Hundreds of political prisoners remain in jail, despite reforms
YANGON — Crouching through the entrance into Yangon’s new museum for political prisoners, a less-than nimble visitor might be forgiven for stepping face-first into the wall a meter inside the door.
Nobody has done that, apparently, in the weeks since the Assistance Association for Political Prisoners (Burma) museum opened on March 18 — probably because the wall is decorated with an arresting mural of 701 photos of current and former political prisoners in Myanmar, formerly known as Burma.
The entrance is a replica of the type of prison cell door found at Yangon’s Insein jail, one of dozens of prisons around the country once used to incarcerate opponents of the country’s military rulers after the army seized power in 1962.
Kyaw Soe Win, who was jailed from 1992 to 1998, now leads AAPP(B)’s work with ex-prisoners suffering mental health problems. “Friends, colleagues provided the photos to us,” he said of the hundreds of images, some grainy, faded, black and white, and dating to the 1960s.
Inside the museum is a plastic table-top model of Insein, crafted by Htin Aung, another former political prisoner who works with Kyaw Soe Win. The display occupies the middle of the room alongside smaller examples of art and craft works by ex-detainees, as well as rusted shackles worn by prisoners forced to work in chain gangs in remote areas.
“Those were killing fields, no proper food, hard work in hot weather, no protection against malaria,” said Kyaw Soe Win, hoisting the heavy manacles.
Many of the country’s dissidents and prisoners of conscience were freed in a mass amnesty in early 2012. It was one of many unexpected reforms by the part-civilian, part-military administration of the time, led by President Thein Sein, a former junta prime minister.
None of the ex-prisoners are venerated as much as Myanmar’s current de facto leader, State Counsellor Aung San Suu Kyi. But many are politically influential. In 2017 ex-prisoners including Ko Ko Gyi formed the Four Eights People’s Party, which will likely contest the next national elections due in 2020.
The Four Eights evoke Myanmar’s uprising against military rule August 1988 that was met with a brutal crackdown. The events launched Aung San Suu Kyi’s political career and are vividly commemorated in the museum.
“Hundreds of students were killed,” said Kyaw Soe Win. The deaths did not stop there. “According to our records more than 240 political prisoners died in prison” since 1988, he said.
As much as the museum amplifies a tragic history, it is also a jarring reminder that Myanmar still has political prisoners. The museum represents a contradiction, given that its opening — unthinkable during military rule — is a sign that the country is becoming more democratic.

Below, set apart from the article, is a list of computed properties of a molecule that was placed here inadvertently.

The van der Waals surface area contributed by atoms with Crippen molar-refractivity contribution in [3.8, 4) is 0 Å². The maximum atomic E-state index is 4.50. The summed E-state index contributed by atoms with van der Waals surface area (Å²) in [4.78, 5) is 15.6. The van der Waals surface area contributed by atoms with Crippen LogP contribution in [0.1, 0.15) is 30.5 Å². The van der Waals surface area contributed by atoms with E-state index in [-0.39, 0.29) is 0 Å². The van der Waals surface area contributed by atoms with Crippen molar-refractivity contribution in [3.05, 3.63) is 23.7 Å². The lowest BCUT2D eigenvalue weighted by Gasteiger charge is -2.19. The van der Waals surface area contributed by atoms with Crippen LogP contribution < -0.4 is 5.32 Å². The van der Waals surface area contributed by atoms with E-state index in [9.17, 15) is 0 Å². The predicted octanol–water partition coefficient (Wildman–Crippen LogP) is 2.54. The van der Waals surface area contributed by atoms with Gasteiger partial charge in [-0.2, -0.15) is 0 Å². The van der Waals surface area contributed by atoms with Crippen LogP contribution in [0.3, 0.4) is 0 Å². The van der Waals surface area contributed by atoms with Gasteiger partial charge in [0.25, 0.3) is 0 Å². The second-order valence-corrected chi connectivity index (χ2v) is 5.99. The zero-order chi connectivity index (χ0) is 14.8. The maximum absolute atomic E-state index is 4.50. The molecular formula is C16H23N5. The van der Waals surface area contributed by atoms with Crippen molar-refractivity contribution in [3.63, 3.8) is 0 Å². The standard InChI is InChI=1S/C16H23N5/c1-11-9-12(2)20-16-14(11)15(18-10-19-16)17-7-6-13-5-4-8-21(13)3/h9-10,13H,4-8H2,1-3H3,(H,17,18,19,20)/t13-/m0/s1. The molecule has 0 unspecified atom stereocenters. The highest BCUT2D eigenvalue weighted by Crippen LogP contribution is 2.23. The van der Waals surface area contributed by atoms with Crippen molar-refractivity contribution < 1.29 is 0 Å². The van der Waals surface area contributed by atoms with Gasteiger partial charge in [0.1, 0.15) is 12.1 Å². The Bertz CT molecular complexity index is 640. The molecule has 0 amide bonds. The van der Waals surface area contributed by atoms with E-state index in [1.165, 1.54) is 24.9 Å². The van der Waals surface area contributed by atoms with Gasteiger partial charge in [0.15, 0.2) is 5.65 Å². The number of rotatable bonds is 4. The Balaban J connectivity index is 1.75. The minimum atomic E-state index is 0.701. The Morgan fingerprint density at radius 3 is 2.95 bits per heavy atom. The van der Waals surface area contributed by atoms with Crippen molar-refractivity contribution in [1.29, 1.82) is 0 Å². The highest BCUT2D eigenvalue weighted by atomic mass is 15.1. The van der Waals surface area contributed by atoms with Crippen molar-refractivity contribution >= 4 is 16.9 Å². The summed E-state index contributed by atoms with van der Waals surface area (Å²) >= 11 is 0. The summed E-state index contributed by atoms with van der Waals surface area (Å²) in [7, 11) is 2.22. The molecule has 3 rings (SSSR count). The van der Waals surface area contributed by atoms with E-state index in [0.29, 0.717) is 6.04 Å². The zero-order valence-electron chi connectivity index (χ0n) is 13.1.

But there absurdities do not end there. As well as collecting and displaying the photos and archives of the conditions for opponents of the military dictatorship, the AAPP still keeps track of political prisoners — as it did in Thailand, where it was located during the military era and maintains another, older museum.
There are now 54 political prisoners serving out sentences, with another 74 in prison awaiting trial, and 120 facing trial while out on bail, Htin Aung said.
Many of the current prisoners have been jailed under laws restricting free assembly. Their number is about a tenth of the estimated 2,000 political prisoners during the latter years of military rule until early 2011, but it is surprising that a country led by political prisoners still has any prisoners of conscience at all.
A stark reminder of this grim irony can be found on the mural inside the entrance. The central photo, much bigger than the others, is an amber-tinged headshot of Aung San Suu Kyi, arguably the world’s best-known former political prisoner since Nelson Mandela.
While her scope for maneuver been constrained by the still-powerful army, her government has been a disappointment to many former admirers in the West, notably for failing to stem the exodus of nearly 700,000 Rohingya Muslims from the country’s northwest.
Below the photo of Suu Kyi’s beaming, sun-lit visage, there are two reminders that Myanmar still has political prisoners — grainy profiles of Kyaw Soe Oo and Wa Lone, two Reuters reporters arrested in December and now facing 14 years in jail under the Official Secrets Act, a legacy of the days when the country was a British colony.
Their investigation was published by Reuters in early February and would, if eligible, be a worthy 2018 Pulitzer Prize winner when those awards are announced soon.
On April 10, a judge refused to dismiss the charges against the reporters, who are accused of possessing secret government documents, even though seven soldiers have been sentenced to 10 years of hard labor for killing 10 Rohingya Muslims. That was the same crime that the journalists were investigating when arrested, the details of which were contained in a Reuters report published in early February.
“We have a hybrid regime, we do not have democratic government, we still have political prisoners,” said Bo Kyi, the museum’s founder.Show